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Physiol Behav. 2012 Dec 5;107(5):809-13. doi: 10.1016/j.physbeh.2012.01.016. Epub 2012 Jan 27.

Adiponectin, leptin, and yoga practice.

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  • 1Institute for Behavioral Medicine Research, Ohio State University College of Medicine, 460 Medical Center Boulevard, Columbus, OH 43210, USA. Janice.Kiecolt-Glaser@osumc.edu.

Abstract

To address the mechanisms underlying hatha yoga's potential stress-reduction benefits, we compared adiponectin and leptin data from well-matched novice and expert yoga practitioners. These adipocytokines have counter-regulatory functions in inflammation; leptin plays a proinflammatory role, while adiponectin has anti-inflammatory properties. Fifty healthy women (mean age=41.32, range=30-65), 25 novices and 25 experts, provided fasting blood samples during three separate visits. Leptin was 36% higher among novices compared to experts, P=.008. Analysis of adiponectin revealed a borderline effect of yoga expertise, P=.08; experts' average adiponectin levels were 28% higher than novices across the three visits. In contrast, experts' average adiponectin to leptin ratio was nearly twice that of novices, P=.009. Frequency of self-reported yoga practice showed significant negative relationships with leptin; more weeks of yoga practice over the last year, more lifetime yoga sessions, and more years of yoga practice were all significantly associated with lower leptin, with similar findings for the adiponectin to leptin ratio. Novices and experts did not show even marginal differences on behavioral and physiological dimensions that might represent potential confounds, including BMI, central adiposity, cardiorespiratory fitness, and diet. Prospective studies addressing increased risk for type II diabetes, hypertension, and cardiovascular disease have highlighted the importance of these adipocytokines in modulating inflammation. Although these health risks are clearly related to more extreme values then we found in our healthy sample, our data raise the possibility that longer-term and/or more intensive yoga practice could have beneficial health consequences by altering leptin and adiponectin production.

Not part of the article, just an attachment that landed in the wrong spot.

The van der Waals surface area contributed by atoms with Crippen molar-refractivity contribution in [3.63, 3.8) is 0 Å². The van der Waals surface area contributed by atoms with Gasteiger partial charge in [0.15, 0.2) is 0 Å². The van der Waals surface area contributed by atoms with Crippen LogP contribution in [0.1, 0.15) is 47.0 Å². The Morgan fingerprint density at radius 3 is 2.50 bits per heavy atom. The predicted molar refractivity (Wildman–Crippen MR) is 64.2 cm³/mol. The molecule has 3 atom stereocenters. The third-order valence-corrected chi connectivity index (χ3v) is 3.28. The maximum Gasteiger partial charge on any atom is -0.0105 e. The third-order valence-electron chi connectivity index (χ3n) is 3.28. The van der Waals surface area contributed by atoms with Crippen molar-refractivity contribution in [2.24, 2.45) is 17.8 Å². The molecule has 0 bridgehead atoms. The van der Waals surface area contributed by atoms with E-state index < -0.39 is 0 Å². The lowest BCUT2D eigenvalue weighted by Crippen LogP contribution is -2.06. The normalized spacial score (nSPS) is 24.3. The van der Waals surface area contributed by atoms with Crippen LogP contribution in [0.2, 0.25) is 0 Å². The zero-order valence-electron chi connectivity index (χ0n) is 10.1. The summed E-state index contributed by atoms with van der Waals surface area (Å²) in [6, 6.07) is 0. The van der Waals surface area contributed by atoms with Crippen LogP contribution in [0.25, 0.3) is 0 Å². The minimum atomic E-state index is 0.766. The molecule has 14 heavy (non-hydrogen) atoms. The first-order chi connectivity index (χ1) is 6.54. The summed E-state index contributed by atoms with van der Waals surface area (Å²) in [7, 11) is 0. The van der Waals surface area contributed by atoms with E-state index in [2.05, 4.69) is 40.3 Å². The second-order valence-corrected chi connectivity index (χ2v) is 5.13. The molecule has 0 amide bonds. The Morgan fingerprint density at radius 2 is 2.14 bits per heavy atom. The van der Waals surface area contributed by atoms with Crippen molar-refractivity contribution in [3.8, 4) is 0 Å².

Copyright © 2012 Elsevier Inc. All rights reserved.

PMID:
22306535
[PubMed - indexed for MEDLINE]
PMCID:
PMC3350834
Free PMC Article
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